WASHINGTON - Let me call this open meeting of the Financial Stability Oversight Council to order, and thank everyone for joining us. We have three items on the agenda today.
Today’s meeting will begin with an update on two key areas identified in the Council’s 2014 annual report—cybersecurity and interest-rate risk. Today I have asked our presenters to focus on these two critical areas, discuss recent developments, and highlight plans going forward. The Council and its staff continually focus on potential emerging threats to financial stability in all corners of the market. We are committed to providing the public with updates on our work, and today’s discussion will provide a current status of our ongoing efforts.
Next, we will hear from the Office of Financial Research about its recent annual report and its updated Financial Stability Monitor.
Finally, I will provide an update on the Council’s review of potential risks in the asset management industry, and the Council will vote on an important effort to engage with stakeholders and gather additional information for this review.
Before turning to today’s agenda, I wanted to say a word about the actions Congress took last weekend. As you know, Congress acted to modify the so-called Swaps Push-Out provision of the Dodd-Frank Act, an action which the Administration opposed as it pares back an element of the Dodd-Frank Act aimed at reducing taxpayer exposure to derivatives activities within banks. It was a step in the wrong direction. Despite this change, the new and comprehensive architecture for swaps regulation in Title VII of the Dodd-Frank Act remains largely intact, and we have a duty under the law to fully implement these critical reforms. These reforms are already transforming the derivatives market, providing increased central clearing and transparency, which are critical to reducing risks to financial stability.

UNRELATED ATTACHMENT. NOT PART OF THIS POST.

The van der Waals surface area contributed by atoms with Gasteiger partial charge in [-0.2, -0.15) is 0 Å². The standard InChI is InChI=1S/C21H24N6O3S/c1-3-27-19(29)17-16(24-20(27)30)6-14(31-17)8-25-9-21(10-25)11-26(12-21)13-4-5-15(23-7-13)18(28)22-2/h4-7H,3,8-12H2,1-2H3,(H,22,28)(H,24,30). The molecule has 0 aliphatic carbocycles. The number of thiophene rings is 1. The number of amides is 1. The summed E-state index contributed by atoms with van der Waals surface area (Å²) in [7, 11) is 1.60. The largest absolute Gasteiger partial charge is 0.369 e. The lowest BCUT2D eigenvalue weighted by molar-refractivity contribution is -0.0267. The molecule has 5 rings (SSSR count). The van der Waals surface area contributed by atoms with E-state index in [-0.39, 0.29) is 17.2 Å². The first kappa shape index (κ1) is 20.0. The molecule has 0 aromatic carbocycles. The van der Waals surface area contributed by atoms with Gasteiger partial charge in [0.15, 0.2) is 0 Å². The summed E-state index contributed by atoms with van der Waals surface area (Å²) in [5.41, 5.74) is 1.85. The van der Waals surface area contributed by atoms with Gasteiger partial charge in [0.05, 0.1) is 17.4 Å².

Well beyond derivatives, we have been working together vigorously to implement Dodd-Frank since it was enacted in 2010, and the law represents the most comprehensive set of reforms to the financial system since the Great Depression. The financial crisis revealed the need for these reforms – to provide regulatory tools and resources to keep pace with evolving financial markets – and demonstrated why we must always be vigilant to potential emerging threats to financial stability. The President and I are committed to defending the Dodd Frank Act, and nothing has changed that resolve. I will note the importance of Dodd-Frank implementation has been a core recommendation in the Council’s annual report for the past four years, and I continue to urge that we press forward with the important work Congress mandated us to do, which is to implement these reforms and continue to use our tools to protect taxpayers from risks to financial stability.
Which leads me to our next item on the agenda, the Council’s 2014 annual report.
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Next, I want to provide an update on the Council’s ongoing assessment of potential risks in the asset management industry. The Council has been working over the past year to analyze risks associated with the asset management industry and whether any such risks could affect U.S. financial stability.
This work included holding a public conference earlier this year on the industry and its activities. At the conference, CEOs, corporate treasurers, and risk officers as well as academics and other professionals confronted a variety of critical topics related to the industry. Following the conference, the Council directed staff in July to assess potential risks associated with the asset management industry by focusing on industry-wide products and activities.